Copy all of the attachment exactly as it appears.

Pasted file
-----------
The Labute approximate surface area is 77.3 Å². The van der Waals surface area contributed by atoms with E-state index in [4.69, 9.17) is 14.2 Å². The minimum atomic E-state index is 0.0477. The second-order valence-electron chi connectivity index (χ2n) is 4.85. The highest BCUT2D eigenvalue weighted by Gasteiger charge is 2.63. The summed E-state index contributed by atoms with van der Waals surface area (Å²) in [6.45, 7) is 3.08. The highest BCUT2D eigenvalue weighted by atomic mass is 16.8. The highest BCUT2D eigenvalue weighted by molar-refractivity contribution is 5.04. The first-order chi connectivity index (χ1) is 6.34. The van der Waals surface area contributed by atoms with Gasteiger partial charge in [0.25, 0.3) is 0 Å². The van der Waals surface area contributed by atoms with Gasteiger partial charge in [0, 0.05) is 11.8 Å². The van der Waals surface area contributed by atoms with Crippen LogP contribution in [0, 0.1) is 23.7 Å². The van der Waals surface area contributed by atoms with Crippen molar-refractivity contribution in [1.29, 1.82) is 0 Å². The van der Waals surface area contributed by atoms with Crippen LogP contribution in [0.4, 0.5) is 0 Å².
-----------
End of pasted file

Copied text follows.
The Labute approximate surface area is 77.3 Å². The van der Waals surface area contributed by atoms with E-state index in [4.69, 9.17) is 14.2 Å². The minimum atomic E-state index is 0.0477. The second-order valence-electron chi connectivity index (χ2n) is 4.85. The highest BCUT2D eigenvalue weighted by Gasteiger charge is 2.63. The summed E-state index contributed by atoms with van der Waals surface area (Å²) in [6.45, 7) is 3.08. The highest BCUT2D eigenvalue weighted by atomic mass is 16.8. The highest BCUT2D eigenvalue weighted by molar-refractivity contribution is 5.04. The first-order chi connectivity index (χ1) is 6.34. The van der Waals surface area contributed by atoms with Gasteiger partial charge in [0.25, 0.3) is 0 Å². The van der Waals surface area contributed by atoms with Gasteiger partial charge in [0, 0.05) is 11.8 Å². The van der Waals surface area contributed by atoms with Crippen LogP contribution in [0, 0.1) is 23.7 Å². The van der Waals surface area contributed by atoms with Crippen molar-refractivity contribution in [1.29, 1.82) is 0 Å². The van der Waals surface area contributed by atoms with Crippen LogP contribution in [0.4, 0.5) is 0 Å².